The famous dictionary publisher, Merriam-Websterassessed the mood of 2010 by announcing their word of the year—Austerity. Determined by the frequency of searches on Merriam-Webster.com and by the numinous instincts of a million online queries, the “A” word with the 14th century pedigree triumphed over the less dramatic but practical number two word— pragmatic.
Meditate on anything long enough and an amazing dimension of truth and meaning opens beneath the surface of the object, and so it goes with the word austerity.
Emerging in common parlance during the time of The Black Death, when the word was no doubt put to efficient use, austerity merges its ancient Latin roots austerus, meaning dry, harsh, sour and tart with the Greek austeros with its similar meaning of bitter and harsh. Austerity is also related to auos, meaning “to dry.”
In ancient times, austerus and austeros described the drying process in food preservation, the preparation, dehydration and processing of fruit necessary for olives and wine making. The ancient roots of the word austerity reflect a time before, canning, refrigerators and freezers where important preparations were necessary to survive winter with your wits intact (thus, the wine making). Austerity reflects the sophisticated application of human wisdom in the form of science and chemistry, to the often-tricky challenge of survival.
Around the time of the plague, the use of austerity in everyday language became figurative, as the principles of food preservation were applied to human nature, culture and law. Austerity came to mean enforced or extreme economy, both emotional and physical, stern and severe simplicity and extreme asceticism. Austerity could be foisted on an individual or population through external circumstances or taken on as a personal discipline.
Austerity has come to mean living frugally, minimally without the trappings of luxury.
In yoga, the term Tapas is related to the principle of Austerity. The Sanskrit root of Tapas (tápasya) literally means “heat,” similar to the concept of “drying,” to break something down to its essence. In practicing Tapas, we take on heat and discomfort in order to cleanse the mind and spirit, drying up physical impurities. Tapas is a form of austerity and asceticism to prepare the soul for enlightenment. Great teachers like Jesus of Nazareth and Siddhartha Gautama used Tapas to gain spiritual insight. Both of these teachers went into the wilderness without food or water to meditate and were gifted with extraordinary visions that changed the world.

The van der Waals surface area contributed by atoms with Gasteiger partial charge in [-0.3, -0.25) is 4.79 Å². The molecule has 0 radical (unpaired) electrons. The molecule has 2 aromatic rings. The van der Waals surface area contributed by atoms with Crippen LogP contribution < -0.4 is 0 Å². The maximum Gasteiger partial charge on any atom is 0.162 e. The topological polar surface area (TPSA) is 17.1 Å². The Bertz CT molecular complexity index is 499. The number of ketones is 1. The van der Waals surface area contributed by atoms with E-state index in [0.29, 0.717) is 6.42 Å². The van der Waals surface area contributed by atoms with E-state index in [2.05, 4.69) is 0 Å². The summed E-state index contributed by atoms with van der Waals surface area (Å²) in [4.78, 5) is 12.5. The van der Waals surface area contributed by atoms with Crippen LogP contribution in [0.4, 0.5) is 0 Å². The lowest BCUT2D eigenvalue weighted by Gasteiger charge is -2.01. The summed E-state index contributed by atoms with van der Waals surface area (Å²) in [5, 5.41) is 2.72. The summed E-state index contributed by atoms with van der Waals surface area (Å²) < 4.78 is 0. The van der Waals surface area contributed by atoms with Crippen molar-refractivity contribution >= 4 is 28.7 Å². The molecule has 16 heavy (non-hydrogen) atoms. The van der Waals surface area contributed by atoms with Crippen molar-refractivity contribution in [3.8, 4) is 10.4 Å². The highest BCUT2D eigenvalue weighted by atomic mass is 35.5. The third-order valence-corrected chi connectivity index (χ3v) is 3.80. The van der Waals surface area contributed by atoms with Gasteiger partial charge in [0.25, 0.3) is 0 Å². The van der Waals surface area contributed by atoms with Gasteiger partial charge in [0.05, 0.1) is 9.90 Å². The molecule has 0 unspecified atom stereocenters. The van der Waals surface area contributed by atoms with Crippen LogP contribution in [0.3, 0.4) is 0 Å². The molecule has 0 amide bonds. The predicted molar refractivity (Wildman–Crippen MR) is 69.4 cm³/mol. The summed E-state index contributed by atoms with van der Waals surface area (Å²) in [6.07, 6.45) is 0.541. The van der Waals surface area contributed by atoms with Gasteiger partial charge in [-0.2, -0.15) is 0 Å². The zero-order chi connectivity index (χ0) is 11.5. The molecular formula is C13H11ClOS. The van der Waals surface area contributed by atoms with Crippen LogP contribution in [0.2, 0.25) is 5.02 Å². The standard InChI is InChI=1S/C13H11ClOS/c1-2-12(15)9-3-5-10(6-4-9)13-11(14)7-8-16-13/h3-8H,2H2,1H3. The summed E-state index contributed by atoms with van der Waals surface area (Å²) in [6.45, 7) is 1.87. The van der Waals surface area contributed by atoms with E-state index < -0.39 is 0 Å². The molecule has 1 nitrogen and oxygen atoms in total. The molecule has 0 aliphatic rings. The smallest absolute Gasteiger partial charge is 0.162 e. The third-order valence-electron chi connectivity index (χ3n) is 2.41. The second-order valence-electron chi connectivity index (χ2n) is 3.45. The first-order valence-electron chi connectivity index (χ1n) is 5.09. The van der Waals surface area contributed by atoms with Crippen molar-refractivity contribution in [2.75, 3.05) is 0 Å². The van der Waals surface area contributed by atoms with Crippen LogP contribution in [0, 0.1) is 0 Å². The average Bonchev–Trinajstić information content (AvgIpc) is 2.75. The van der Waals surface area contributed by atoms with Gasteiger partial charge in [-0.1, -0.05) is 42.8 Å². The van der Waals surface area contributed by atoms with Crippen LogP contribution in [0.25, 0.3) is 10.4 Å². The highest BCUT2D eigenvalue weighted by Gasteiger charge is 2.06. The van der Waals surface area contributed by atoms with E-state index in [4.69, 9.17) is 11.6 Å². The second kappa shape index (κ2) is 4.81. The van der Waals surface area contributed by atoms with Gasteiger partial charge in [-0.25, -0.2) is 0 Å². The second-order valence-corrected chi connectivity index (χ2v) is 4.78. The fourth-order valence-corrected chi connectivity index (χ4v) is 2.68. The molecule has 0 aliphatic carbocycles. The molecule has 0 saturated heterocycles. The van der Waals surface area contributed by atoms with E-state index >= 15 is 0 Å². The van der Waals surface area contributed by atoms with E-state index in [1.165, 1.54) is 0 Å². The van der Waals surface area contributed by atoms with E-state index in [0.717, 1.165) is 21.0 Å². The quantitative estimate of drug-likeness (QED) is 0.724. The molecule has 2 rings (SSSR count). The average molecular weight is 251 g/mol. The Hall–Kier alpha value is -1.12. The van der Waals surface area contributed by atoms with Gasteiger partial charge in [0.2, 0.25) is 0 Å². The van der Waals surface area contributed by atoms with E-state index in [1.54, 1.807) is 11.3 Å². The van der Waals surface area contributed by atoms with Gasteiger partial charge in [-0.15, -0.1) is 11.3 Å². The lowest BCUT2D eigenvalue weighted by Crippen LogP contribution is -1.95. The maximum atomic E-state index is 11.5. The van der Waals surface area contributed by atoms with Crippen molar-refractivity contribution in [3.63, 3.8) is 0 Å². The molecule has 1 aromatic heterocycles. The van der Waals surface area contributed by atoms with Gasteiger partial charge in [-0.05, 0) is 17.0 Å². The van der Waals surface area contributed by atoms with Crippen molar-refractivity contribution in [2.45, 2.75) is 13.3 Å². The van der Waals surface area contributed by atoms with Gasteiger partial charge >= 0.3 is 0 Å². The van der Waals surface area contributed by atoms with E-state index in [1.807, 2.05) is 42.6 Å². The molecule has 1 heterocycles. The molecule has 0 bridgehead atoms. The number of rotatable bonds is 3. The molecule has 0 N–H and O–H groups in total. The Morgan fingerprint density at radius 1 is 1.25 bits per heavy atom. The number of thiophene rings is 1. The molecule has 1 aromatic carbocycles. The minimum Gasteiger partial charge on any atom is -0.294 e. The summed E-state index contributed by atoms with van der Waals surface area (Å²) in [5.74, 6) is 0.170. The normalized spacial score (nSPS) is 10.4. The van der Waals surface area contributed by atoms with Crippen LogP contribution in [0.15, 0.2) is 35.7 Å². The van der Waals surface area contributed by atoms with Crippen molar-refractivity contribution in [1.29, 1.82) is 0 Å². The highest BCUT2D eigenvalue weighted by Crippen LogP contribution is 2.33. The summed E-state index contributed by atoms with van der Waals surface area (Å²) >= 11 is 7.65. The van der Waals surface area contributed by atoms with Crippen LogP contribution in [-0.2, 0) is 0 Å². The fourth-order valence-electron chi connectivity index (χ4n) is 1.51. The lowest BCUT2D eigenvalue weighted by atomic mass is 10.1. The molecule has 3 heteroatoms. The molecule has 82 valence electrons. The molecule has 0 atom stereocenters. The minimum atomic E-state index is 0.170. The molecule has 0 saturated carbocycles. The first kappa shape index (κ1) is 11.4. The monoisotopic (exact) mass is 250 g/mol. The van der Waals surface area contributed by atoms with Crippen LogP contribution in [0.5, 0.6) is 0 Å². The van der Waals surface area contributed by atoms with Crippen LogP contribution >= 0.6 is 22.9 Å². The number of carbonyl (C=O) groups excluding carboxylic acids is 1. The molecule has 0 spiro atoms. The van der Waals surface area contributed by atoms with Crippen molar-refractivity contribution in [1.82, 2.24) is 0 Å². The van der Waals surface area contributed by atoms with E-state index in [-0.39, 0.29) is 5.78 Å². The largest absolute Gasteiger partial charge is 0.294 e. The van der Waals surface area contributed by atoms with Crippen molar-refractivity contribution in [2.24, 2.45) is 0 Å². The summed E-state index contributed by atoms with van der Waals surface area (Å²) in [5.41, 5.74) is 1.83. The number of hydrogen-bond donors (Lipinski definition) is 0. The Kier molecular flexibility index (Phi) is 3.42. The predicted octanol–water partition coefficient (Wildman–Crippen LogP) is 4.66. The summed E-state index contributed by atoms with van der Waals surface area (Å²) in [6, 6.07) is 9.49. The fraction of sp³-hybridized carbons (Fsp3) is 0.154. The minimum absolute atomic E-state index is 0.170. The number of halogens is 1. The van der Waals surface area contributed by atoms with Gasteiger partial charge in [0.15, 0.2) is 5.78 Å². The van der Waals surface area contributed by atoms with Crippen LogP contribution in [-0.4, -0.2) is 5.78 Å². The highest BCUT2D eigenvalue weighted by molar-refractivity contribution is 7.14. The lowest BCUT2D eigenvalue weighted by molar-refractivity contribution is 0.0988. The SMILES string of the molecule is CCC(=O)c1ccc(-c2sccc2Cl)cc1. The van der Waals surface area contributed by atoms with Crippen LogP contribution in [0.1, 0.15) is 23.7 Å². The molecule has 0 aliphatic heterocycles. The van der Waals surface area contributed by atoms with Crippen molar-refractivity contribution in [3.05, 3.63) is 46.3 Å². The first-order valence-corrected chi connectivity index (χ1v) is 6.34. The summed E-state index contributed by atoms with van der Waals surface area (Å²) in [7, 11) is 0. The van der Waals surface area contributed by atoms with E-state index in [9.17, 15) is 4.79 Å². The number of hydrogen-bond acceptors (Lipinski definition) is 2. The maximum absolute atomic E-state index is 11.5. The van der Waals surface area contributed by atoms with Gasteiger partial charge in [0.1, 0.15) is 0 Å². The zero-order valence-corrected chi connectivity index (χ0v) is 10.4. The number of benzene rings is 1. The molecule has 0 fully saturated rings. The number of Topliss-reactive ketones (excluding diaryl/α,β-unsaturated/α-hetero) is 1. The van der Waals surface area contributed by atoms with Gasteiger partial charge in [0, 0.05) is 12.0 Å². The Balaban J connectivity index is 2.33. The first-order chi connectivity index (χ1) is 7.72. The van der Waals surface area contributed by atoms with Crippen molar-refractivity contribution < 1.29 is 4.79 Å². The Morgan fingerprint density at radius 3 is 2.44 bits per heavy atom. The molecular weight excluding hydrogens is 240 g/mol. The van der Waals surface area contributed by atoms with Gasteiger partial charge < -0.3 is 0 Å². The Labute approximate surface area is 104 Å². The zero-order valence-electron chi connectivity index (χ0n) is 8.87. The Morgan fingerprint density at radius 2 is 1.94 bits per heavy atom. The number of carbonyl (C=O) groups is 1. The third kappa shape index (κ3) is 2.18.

One of the ironic wonders of Tapas is that as we build up tolerance for heat and discomfort, patience, peace and balance expand within the body and mind. As we strip away unnecessary food, entertainment and distractions, we come back to our true roots, a sense of unity with all beings. What we actually need, verses transitory desires becomes apparent; we need spiritual nourishment, a generous heart, strength of intellect, freedom, space, simplicity, and devotion to a cause that benefits all living beings. Through this process of stripping ourselves down to the essentials, we discover what is truly nourishing and find the strength to speak truth to power.
Another more obscure thread in the etymology of austerity is Aurora, the ancient Roman goddess of the dawn who shares a similar Greek root Auein, which means to “dry kindle,” and is related to the Indo-European root Aus, “to shine.” Aurora was the herald of the light, associated with heat, igniting dawn and awakening. The heat and austerity of Tapas purifies the soul, burning away that which is unnecessary so we can enter into a perfected state.
In Yoga we practice Tapas breath by breath, holding Asanas slightly longer until we build the strength needed for our transformation. Austerity in our lives can be a spiritual practice. As we apply strength and patience, we find that true abundance resides in the open space of the mind— the ground of all creation, pure potential and endless possibilities.